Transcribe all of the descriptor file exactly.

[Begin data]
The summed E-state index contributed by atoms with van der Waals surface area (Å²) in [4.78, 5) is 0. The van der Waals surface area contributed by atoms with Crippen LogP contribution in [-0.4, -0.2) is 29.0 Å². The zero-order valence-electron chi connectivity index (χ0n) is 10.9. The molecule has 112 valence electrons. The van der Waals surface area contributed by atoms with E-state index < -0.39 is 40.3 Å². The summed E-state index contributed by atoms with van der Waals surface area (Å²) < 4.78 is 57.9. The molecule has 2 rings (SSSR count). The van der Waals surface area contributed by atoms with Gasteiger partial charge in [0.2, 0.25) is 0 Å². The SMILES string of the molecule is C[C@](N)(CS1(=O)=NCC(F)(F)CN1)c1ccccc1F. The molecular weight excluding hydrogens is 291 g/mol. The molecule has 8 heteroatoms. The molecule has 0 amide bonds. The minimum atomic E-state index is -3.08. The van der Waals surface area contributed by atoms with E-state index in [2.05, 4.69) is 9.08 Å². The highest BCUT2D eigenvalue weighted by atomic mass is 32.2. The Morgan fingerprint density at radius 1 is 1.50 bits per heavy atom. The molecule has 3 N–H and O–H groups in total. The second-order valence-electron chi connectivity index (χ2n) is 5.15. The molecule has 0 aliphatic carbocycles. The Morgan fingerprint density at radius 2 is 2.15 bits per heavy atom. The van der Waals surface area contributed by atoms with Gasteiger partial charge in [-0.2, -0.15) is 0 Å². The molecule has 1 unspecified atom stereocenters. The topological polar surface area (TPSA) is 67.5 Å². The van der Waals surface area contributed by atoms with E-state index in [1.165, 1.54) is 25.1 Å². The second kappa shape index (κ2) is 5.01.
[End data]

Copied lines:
The summed E-state index contributed by atoms with van der Waals surface area (Å²) in [4.78, 5) is 0. The van der Waals surface area contributed by atoms with Crippen LogP contribution in [-0.4, -0.2) is 29.0 Å². The zero-order valence-electron chi connectivity index (χ0n) is 10.9. The molecule has 112 valence electrons. The van der Waals surface area contributed by atoms with E-state index < -0.39 is 40.3 Å². The summed E-state index contributed by atoms with van der Waals surface area (Å²) < 4.78 is 57.9. The molecule has 2 rings (SSSR count). The van der Waals surface area contributed by atoms with Gasteiger partial charge in [0.2, 0.25) is 0 Å². The SMILES string of the molecule is C[C@](N)(CS1(=O)=NCC(F)(F)CN1)c1ccccc1F. The molecular weight excluding hydrogens is 291 g/mol. The molecule has 8 heteroatoms. The molecule has 0 amide bonds. The minimum atomic E-state index is -3.08. The van der Waals surface area contributed by atoms with E-state index in [2.05, 4.69) is 9.08 Å². The highest BCUT2D eigenvalue weighted by atomic mass is 32.2. The Morgan fingerprint density at radius 1 is 1.50 bits per heavy atom. The molecule has 3 N–H and O–H groups in total. The second-order valence-electron chi connectivity index (χ2n) is 5.15. The molecule has 0 aliphatic carbocycles. The Morgan fingerprint density at radius 2 is 2.15 bits per heavy atom. The van der Waals surface area contributed by atoms with Gasteiger partial charge in [-0.2, -0.15) is 0 Å². The molecule has 1 unspecified atom stereocenters. The topological polar surface area (TPSA) is 67.5 Å². The van der Waals surface area contributed by atoms with E-state index in [1.165, 1.54) is 25.1 Å². The second kappa shape index (κ2) is 5.01.